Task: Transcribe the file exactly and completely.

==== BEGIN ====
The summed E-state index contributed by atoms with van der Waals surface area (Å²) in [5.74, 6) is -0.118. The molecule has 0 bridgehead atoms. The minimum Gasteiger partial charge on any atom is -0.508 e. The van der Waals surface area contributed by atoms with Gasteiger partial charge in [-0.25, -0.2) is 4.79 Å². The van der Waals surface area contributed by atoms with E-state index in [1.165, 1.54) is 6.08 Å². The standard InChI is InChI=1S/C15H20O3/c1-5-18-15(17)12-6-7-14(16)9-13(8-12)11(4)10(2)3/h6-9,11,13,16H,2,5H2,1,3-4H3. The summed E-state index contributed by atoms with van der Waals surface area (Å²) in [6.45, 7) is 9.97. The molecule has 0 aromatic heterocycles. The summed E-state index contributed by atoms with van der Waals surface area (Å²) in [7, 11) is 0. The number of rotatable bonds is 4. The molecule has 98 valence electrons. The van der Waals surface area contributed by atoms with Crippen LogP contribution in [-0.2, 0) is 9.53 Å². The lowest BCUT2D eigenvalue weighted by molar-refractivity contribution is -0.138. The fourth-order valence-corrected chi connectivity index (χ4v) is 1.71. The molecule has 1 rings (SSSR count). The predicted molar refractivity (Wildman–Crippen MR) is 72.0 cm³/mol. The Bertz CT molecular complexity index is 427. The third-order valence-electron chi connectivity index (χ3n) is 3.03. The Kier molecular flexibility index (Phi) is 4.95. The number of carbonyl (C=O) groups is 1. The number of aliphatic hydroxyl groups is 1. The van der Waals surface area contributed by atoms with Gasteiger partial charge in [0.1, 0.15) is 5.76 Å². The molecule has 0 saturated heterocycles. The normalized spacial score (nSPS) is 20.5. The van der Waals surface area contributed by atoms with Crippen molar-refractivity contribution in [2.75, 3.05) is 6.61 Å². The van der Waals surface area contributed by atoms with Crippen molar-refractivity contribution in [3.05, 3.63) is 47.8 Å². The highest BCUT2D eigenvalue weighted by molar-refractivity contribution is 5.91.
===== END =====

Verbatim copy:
The summed E-state index contributed by atoms with van der Waals surface area (Å²) in [5.74, 6) is -0.118. The molecule has 0 bridgehead atoms. The minimum Gasteiger partial charge on any atom is -0.508 e. The van der Waals surface area contributed by atoms with Gasteiger partial charge in [-0.25, -0.2) is 4.79 Å². The van der Waals surface area contributed by atoms with E-state index in [1.165, 1.54) is 6.08 Å². The standard InChI is InChI=1S/C15H20O3/c1-5-18-15(17)12-6-7-14(16)9-13(8-12)11(4)10(2)3/h6-9,11,13,16H,2,5H2,1,3-4H3. The summed E-state index contributed by atoms with van der Waals surface area (Å²) in [6.45, 7) is 9.97. The molecule has 0 aromatic heterocycles. The summed E-state index contributed by atoms with van der Waals surface area (Å²) in [7, 11) is 0. The number of rotatable bonds is 4. The molecule has 98 valence electrons. The van der Waals surface area contributed by atoms with Crippen LogP contribution in [-0.2, 0) is 9.53 Å². The lowest BCUT2D eigenvalue weighted by molar-refractivity contribution is -0.138. The fourth-order valence-corrected chi connectivity index (χ4v) is 1.71. The molecule has 1 rings (SSSR count). The predicted molar refractivity (Wildman–Crippen MR) is 72.0 cm³/mol. The Bertz CT molecular complexity index is 427. The third-order valence-electron chi connectivity index (χ3n) is 3.03. The Kier molecular flexibility index (Phi) is 4.95. The number of carbonyl (C=O) groups is 1. The number of aliphatic hydroxyl groups is 1. The van der Waals surface area contributed by atoms with Gasteiger partial charge in [0.1, 0.15) is 5.76 Å². The molecule has 0 saturated heterocycles. The normalized spacial score (nSPS) is 20.5. The van der Waals surface area contributed by atoms with Crippen molar-refractivity contribution in [2.75, 3.05) is 6.61 Å². The van der Waals surface area contributed by atoms with Crippen molar-refractivity contribution in [3.05, 3.63) is 47.8 Å². The highest BCUT2D eigenvalue weighted by molar-refractivity contribution is 5.91.